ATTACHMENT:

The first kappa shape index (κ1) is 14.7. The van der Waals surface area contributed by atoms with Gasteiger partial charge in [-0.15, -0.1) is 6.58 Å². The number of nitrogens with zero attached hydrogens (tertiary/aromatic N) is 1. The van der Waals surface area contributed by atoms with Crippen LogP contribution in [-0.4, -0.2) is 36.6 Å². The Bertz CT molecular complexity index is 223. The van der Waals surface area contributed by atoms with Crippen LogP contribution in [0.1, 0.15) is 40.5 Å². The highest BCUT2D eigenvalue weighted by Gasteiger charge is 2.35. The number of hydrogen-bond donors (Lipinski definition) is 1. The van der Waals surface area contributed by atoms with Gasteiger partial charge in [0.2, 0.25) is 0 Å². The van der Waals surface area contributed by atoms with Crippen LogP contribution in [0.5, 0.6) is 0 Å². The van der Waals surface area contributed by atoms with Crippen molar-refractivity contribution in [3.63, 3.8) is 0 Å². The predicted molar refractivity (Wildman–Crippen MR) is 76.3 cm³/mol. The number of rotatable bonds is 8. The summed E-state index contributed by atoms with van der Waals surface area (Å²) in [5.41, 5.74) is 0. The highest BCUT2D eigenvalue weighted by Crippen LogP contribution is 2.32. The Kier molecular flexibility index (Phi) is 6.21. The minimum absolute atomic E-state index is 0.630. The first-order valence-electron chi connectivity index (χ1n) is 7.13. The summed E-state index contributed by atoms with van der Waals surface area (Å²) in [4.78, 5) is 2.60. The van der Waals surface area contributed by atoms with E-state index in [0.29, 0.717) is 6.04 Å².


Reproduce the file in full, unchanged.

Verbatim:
The first kappa shape index (κ1) is 14.7. The van der Waals surface area contributed by atoms with Gasteiger partial charge in [-0.15, -0.1) is 6.58 Å². The number of nitrogens with zero attached hydrogens (tertiary/aromatic N) is 1. The van der Waals surface area contributed by atoms with Crippen LogP contribution in [-0.4, -0.2) is 36.6 Å². The Bertz CT molecular complexity index is 223. The van der Waals surface area contributed by atoms with Crippen LogP contribution in [0.1, 0.15) is 40.5 Å². The highest BCUT2D eigenvalue weighted by Gasteiger charge is 2.35. The number of hydrogen-bond donors (Lipinski definition) is 1. The van der Waals surface area contributed by atoms with Gasteiger partial charge in [0.2, 0.25) is 0 Å². The van der Waals surface area contributed by atoms with Crippen LogP contribution in [0.5, 0.6) is 0 Å². The van der Waals surface area contributed by atoms with Crippen molar-refractivity contribution in [3.63, 3.8) is 0 Å². The predicted molar refractivity (Wildman–Crippen MR) is 76.3 cm³/mol. The number of rotatable bonds is 8. The summed E-state index contributed by atoms with van der Waals surface area (Å²) in [5.41, 5.74) is 0. The highest BCUT2D eigenvalue weighted by Crippen LogP contribution is 2.32. The Kier molecular flexibility index (Phi) is 6.21. The minimum absolute atomic E-state index is 0.630. The first-order valence-electron chi connectivity index (χ1n) is 7.13. The summed E-state index contributed by atoms with van der Waals surface area (Å²) in [4.78, 5) is 2.60. The van der Waals surface area contributed by atoms with E-state index in [0.29, 0.717) is 6.04 Å².